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[A Danish trial home--both hierarchy and a set routine are absent here].

https://arctichealth.org/en/permalink/ahliterature226842
Source
Vardfacket. 1991 Feb 7;15(3):70-2
Publication Type
Article
Date
Feb-7-1991

Adaption of recent Soviet Jewish immigrants and their children to Toronto.

https://arctichealth.org/en/permalink/ahliterature230391
Source
Can J Psychiatry. 1989 Aug;34(6):512-8
Publication Type
Article
Date
Aug-1989
Author
T. Barankin
M M Konstantareas
F. de Bosset
Author Affiliation
Department of Psychiatry, University of Toronto, Ontario.
Source
Can J Psychiatry. 1989 Aug;34(6):512-8
Date
Aug-1989
Language
English
Publication Type
Article
Keywords
Acculturation
Adaptation, Psychological
Adjustment Disorders - psychology
Adult
Child
Depressive Disorder - psychology
Emigration and Immigration
Humans
Jews - psychology
Job Satisfaction
Middle Aged
Ontario
Psychophysiologic Disorders - psychology
Risk factors
USSR - ethnology
Abstract
This retrospective study examined the prevalence of depression and psychosomatic disorders among Soviet Jewish immigrants, and how such problems might have affected their children's adaptation. A 36-item English and Russian questionnaire was sent to 452 Soviet Jewish immigrants, requesting information on possible problems they or their children had had during the first three years after immigration. Ninety people responded, 78% of whom had children. Immigrants with depression and psychosomatic illness reported greater behaviour, academic, peer interaction, and child-parent difficulties in their children. Those who were married, were proficient in English, were professionals in the USSR and/or Canada and who had supportive friends, were more likely to adapt well. Because of the low response rate, the failure to validate the questionnaire, and the possible overrepresentation of professionals the findings are presented as preliminary pending further exploration. They are discussed for their relevance to the early identification of difficulties in immigrants and their children, and to the need for timely and informed intervention.
PubMed ID
2766204 View in PubMed
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Addressing the turnover issue among new nurses from a generational viewpoint.

https://arctichealth.org/en/permalink/ahliterature155071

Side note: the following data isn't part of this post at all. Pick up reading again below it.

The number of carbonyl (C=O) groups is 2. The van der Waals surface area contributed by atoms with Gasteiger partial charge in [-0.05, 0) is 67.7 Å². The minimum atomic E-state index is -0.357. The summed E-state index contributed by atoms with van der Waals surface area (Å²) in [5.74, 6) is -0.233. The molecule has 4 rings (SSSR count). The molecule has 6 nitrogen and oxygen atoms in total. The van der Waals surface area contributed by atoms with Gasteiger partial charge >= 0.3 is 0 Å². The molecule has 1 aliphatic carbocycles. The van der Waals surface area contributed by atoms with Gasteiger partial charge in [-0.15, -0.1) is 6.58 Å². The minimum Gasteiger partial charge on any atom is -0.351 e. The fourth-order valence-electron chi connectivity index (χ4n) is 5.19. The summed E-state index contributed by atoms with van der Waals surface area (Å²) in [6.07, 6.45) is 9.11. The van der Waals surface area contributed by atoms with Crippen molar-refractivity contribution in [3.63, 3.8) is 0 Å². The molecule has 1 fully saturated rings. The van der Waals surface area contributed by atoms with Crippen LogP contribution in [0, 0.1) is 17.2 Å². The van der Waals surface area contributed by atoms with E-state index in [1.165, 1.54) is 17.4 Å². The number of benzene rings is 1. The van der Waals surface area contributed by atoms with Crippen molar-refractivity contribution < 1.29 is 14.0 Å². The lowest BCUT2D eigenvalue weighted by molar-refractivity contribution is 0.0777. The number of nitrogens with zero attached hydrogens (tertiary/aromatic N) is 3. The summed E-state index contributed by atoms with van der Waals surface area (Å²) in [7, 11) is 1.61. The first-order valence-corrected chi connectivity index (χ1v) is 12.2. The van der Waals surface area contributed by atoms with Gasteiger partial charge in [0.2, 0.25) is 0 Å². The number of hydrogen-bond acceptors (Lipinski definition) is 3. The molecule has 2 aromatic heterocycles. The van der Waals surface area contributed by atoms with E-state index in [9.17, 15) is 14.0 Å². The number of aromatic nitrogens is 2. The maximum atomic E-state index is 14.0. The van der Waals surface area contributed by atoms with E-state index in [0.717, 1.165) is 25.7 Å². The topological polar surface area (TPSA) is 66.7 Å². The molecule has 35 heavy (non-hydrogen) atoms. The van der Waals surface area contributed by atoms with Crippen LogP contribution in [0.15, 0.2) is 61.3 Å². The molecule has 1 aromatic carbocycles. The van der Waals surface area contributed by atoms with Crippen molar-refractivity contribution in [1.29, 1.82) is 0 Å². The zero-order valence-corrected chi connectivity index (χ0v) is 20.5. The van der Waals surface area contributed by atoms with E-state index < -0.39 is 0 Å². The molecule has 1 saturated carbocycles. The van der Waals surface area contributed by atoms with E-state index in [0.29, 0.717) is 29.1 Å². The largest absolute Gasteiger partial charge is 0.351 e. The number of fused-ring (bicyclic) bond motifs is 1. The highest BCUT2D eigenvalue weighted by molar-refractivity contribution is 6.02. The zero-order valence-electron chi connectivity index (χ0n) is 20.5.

Source
J Nurs Manag. 2008 Sep;16(6):724-33
Publication Type
Article
Date
Sep-2008
Author
Mélanie Lavoie-Tremblay
Linda O'Brien-Pallas
Céline Gélinas
Nicole Desforges
Caroline Marchionni
Author Affiliation
School of Nursing, McGill University, QC, Canada. melanie.lavoie-tremblay@mcgill.ca
Source
J Nurs Manag. 2008 Sep;16(6):724-33
Date
Sep-2008
Language
English
Publication Type
Article
Keywords
Adult
Age Factors
Attitude of Health Personnel
Chi-Square Distribution
Female
Health Facility Environment - organization & administration
Humans
Intention
Intergenerational Relations
Job Satisfaction
Male
Nurse Administrators - organization & administration
Nurse's Role - psychology
Nursing Methodology Research
Nursing Staff, Hospital - organization & administration - psychology
Personnel Selection
Personnel Turnover - statistics & numerical data
Professional Autonomy
Quebec
Questionnaires
Social Support
Workplace - organization & administration - psychology
Abstract
To investigate the relationship between dimensions of the psychosocial work environment and the intent to quit among a new generation of nurses.
As a new generation of nurses enters the workforce, we know little about their perception of their current work environment and its impact on their intent to stay.
A self-administered questionnaire was distributed to 1002 nurses.
The nurses who intended to quit their positions perceived a significant effort/reward imbalance as well as a lack of social support. The nurses who intended to quit the profession perceived a significant effort/reward imbalance, high psychological demands and elevated job strain.
The balance between the level of effort expended and reward received plays an important role in young nurses' intent to leave.
Nurse Managers must offer Nexters, from the beginning of their career, a meaningful work and supportive environment. Without the efforts of the organization to improve the work environment and support nurses, this generation may not feel valued and move to another organization that will support them or another career that will offer fulfilment.
PubMed ID
18808467 View in PubMed
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1407 records – page 1 of 141.